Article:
Tuesday, March 20, 2012

Durham...On The Go

Depending on how you look at the question, and the numbers vary widely, there are roughly 800,000 applications for mobile computing devices out there.  For visitation and tourism, there are apps that translate, calculate and locate for us; more still to suggest, plan and direct.  It's a mighty crowded pool to say the least.

So, if that's true then why jump in?  The folks at Durham's official marketing agency, the Durham Convention & Visitors Bureau (DCVB) pondered the question for quite a while before deciding how to answer the "to app, or not to app" question.

In the end, DCVB decided only to build a mobile version of their website and not an application.  It's why that's the interesting part.

"After reviewing many different application creation options - some solutions were off-the-shelf and others were custom-builds - we just never saw the union between cost and value to the end user," said Sam Poley, DCVB's marketing head.  Some of those custom options cost north of $100,000, the mobile site cost a fraction of that amount.

The mobile site works seamlessly for the user.  Those visiting Durham's official visitation website Durham-NC.com will be automatically redirected to Durham-NC.mobi.  (Curious readers can hit that link to view it on their desktop computers.) 

So just what is an app vs. a mobile site?

Applications for mobile computing devices are small programs that get installed on the device with pre-loaded data.  The program has the capacity of going to the internet and get information it needs to complete its function accurately.  For instance a tool that converts Fahrenheit temperature to Celsius - that conversion equation is always the same so the app has no need to go online to complete its task beyond what the user enters.  However, a weather app, needs to go to the web to collect current conditions to be accurate.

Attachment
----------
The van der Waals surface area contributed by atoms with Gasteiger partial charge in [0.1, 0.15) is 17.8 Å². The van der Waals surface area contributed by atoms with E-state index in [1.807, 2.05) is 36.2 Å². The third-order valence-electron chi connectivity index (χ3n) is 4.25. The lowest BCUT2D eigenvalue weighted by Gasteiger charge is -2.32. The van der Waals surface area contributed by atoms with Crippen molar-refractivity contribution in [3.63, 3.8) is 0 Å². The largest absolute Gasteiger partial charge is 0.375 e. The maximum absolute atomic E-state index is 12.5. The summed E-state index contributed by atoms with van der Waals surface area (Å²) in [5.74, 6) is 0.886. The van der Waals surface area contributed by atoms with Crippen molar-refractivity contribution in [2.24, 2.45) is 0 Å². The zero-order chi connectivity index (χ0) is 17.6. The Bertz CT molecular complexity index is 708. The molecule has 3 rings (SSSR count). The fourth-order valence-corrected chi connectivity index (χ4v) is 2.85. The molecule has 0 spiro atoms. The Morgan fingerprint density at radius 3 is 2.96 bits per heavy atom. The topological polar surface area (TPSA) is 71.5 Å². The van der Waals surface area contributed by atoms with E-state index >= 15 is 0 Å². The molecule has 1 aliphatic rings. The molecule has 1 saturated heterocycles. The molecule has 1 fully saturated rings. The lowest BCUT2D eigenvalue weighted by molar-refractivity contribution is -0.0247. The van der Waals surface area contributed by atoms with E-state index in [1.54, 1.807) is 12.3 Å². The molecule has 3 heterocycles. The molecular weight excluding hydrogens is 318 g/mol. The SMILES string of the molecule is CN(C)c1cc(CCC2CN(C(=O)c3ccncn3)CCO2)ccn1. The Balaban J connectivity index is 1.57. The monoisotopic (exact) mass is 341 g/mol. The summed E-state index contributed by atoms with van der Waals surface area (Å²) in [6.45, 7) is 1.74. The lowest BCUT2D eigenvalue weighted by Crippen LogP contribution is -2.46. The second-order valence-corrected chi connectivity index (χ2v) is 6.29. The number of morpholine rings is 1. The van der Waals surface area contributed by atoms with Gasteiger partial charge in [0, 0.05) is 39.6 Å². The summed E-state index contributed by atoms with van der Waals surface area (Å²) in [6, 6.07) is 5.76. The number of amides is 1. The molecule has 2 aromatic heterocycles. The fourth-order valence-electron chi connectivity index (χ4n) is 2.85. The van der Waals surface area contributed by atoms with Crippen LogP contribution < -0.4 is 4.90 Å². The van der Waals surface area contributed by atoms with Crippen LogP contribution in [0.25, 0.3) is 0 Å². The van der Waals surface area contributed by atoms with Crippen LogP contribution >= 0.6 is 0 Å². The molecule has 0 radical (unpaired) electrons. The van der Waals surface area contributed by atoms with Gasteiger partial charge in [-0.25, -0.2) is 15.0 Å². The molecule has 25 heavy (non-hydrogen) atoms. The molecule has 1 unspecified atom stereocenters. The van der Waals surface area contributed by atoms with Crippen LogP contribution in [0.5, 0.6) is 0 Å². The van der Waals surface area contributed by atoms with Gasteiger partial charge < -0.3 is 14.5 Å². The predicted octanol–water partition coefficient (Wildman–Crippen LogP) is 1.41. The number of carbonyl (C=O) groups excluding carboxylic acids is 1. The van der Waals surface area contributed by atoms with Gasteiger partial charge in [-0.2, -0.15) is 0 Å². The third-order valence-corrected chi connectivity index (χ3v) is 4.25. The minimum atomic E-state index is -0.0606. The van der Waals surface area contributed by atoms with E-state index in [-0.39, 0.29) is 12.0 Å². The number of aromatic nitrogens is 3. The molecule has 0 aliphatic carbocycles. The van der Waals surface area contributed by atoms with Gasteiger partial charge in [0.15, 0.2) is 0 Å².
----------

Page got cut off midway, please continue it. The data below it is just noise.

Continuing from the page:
Mobile sites are versions of  websites designed to run on the small screens and processors of mobile devices like smart phones.  The sites themselves have all the website functions that a mobile user would need while on the go.  Mobile sites also require very little data use when compared their full version brethren.  To the visitor, this can be very valuable in terms of saved data use charges.  Visiting the two versions of Durham's site will easily demonstrate the difference.

But why not develop an application for a destination?  "Because the app would always be looking to our website," Poley says.  DCVB stores much of it's visitor product information on it's database - their websites (they have many), event calendar, and other vital functions run because of the database backbone maintained by the organization.  In Durham, unlike many destinations, stakeholders can add information to the database through a web-based portal called My Durham Info.  Therefore an app would be inefficient and potentially more costly for the end-user to view.

"We pride ourselves on having a really accurate and up-to-date presence online," says Poley. "Our database updates our website every 24 hours, so when a person looks for information on our site the results they get are pulled freshly from our database.  This sets the bar so high for information accuracy and currency that any app we could build or launch at this point would always be updating. The mobile site was absolutely the right move for us, and the visitor."

Many users think that an app is simply an icon on their devices screen. Conveniently, Apple users can easily create one very simply. Simply go to the mobile site, click on the small curved arrow at the bottom of the screen and then click "add to home screen."  The image above will show up on the screen of the device.  Similar options exist for other device platforms, too.

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